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8620 Steel VS. 1020 Steel


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#1 HitTheGreen

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Posted 29 July 2011 - 04:22 PM

In the market for a new set of sticks and after hitting a few different brands I've found that I love the feel of forged clubs. I've been playing a set of Ping S58's and am looking to get into a set of Mizuno MP-63's or Adams a12's. I noticed that they both claim to be forged but use different types of metals. Can anyone shed some light on the differences between the steels that each of these manufacturers use?


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#2 MTNEER MAN

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Posted 29 July 2011 - 04:30 PM

The lower the first two numbers are the softer the metal is. I think........

#3 FairwayFred

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Posted 29 July 2011 - 06:54 PM

1020 is a true carbon steel while 8620 is a steel alloy that is not carbon steel but shares some properties (like rusting) of real carbon steel.  "8620 Carbon Steel" does not really exist and is a marketing term coined by the golf industry.  Any steel with 4 numbers that starts with 10 is a true carbon steel.  For example 1018, 1020, 1025, 1030 are all used in forgings and cannot be cast.  Clubs that are made from 8620 steel are typically cast (like our Scratch 8620 wedge or a Vokey wedge) or "form forged" (like some Cleveland wedges or any club made from 8620 steel that says its Forged).  I do not know of any golf clubs made from 8620 that are truly forged like a 10 series true carbon steel.  The second 2 numbers are the carbon content of the steel and the lower that number the softer the steel.  So 1020 and 8620 have similar carbon content but otherwise are very different and 1020 carbon steel is softer than 1025 or 1030 etc.
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#4 Nessism

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Posted 29 July 2011 - 07:51 PM

8620 is a stronger alloy than 1020, so it may have a harder feel but will not wear down as fast.  As already mentioned, it's typically cast, although some companies are getting inventive with their "pressing" operations after casting by claiming the club heads are "forged".  Don't misunderstand though, 8620 is a soft steel, just not as soft as some others.

Edited by Nessism, 16 April 2014 - 09:05 AM.


#5 Llortamaisey

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Posted 29 July 2011 - 08:02 PM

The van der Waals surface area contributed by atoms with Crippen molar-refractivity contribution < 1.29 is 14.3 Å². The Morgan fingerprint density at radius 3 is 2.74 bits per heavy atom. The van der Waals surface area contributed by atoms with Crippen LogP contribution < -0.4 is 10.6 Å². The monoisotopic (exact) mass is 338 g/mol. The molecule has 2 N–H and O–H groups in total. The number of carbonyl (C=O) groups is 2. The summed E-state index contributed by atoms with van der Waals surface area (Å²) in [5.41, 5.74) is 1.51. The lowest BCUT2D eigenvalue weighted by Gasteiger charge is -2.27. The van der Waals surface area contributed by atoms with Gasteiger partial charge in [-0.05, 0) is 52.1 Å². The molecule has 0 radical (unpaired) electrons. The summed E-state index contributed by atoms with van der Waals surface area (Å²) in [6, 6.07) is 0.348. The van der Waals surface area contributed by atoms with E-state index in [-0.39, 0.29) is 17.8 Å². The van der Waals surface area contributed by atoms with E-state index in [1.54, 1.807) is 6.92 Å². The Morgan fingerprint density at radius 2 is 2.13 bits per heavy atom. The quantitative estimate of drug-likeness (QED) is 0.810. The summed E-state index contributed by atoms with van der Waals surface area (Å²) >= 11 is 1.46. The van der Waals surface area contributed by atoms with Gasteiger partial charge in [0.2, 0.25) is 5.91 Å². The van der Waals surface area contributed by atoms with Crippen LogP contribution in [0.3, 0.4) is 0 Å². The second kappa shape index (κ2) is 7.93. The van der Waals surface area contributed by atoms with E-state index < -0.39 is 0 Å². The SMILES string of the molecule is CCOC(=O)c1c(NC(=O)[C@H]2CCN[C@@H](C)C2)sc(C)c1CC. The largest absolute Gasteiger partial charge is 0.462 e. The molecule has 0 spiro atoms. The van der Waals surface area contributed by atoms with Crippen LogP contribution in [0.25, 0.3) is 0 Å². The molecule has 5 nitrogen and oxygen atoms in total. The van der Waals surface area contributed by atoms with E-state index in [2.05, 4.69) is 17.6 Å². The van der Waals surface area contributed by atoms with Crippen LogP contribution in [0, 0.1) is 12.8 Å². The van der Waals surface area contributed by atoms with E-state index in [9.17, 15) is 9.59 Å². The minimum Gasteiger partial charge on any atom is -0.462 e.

Webster's gives us two definitions for the term "forged".

1. Metal shaping technique.
2. A false representation.

So even though some companies do not shape their irons by forging, they are still using the term within it's other definition. Sneaky sneaky.

View PostFairwayFred, on 29 July 2011 - 06:54 PM, said:

1020 is a true carbon steel while 8620 is a steel alloy that is not carbon steel but shares some properties (like rusting) of real carbon steel.  "8620 Carbon Steel" does not really exist and is a marketing term coined by the golf industry.  Any steel with 4 numbers that starts with 10 is a true carbon steel.  For example 1018, 1020, 1025, 1030 are all used in forgings and cannot be cast.  Clubs that are made from 8620 steel are typically cast (like our Scratch 8620 wedge or a Vokey wedge) or "form forged" (like some Cleveland wedges or any club made from 8620 steel that says its Forged).  I do not know of any golf clubs made from 8620 that are truly forged like a 10 series true carbon steel.  The second 2 numbers are the carbon content of the steel and the lower that number the softer the steel.  So 1020 and 8620 have similar carbon content but otherwise are very different and 1020 carbon steel is softer than 1025 or 1030 etc.


#6 lewis17web

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Posted 29 July 2011 - 08:08 PM

That is funny but true.

#7 HITMANACTUAL

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Posted 31 July 2011 - 09:04 PM

View PostKing Kobra, on 29 July 2011 - 08:02 PM, said:

Webster's gives us two definitions for the term "forged".

1. Metal shaping technique.
2. A false representation.

So even though some companies do not shape their irons by forging, they are still using the term within it's other definition. Sneaky sneaky.

View PostFairwayFred, on 29 July 2011 - 06:54 PM, said:

1020 is a true carbon steel while 8620 is a steel alloy that is not carbon steel but shares some properties (like rusting) of real carbon steel.  "8620 Carbon Steel" does not really exist and is a marketing term coined by the golf industry.  Any steel with 4 numbers that starts with 10 is a true carbon steel.  For example 1018, 1020, 1025, 1030 are all used in forgings and cannot be cast.  Clubs that are made from 8620 steel are typically cast (like our Scratch 8620 wedge or a Vokey wedge) or "form forged" (like some Cleveland wedges or any club made from 8620 steel that says its Forged).  I do not know of any golf clubs made from 8620 that are truly forged like a 10 series true carbon steel.  The second 2 numbers are the carbon content of the steel and the lower that number the softer the steel.  So 1020 and 8620 have similar carbon content but otherwise are very different and 1020 carbon steel is softer than 1025 or 1030 etc.


that is sneaky!!  

what is the diff from form forged and a regular forging?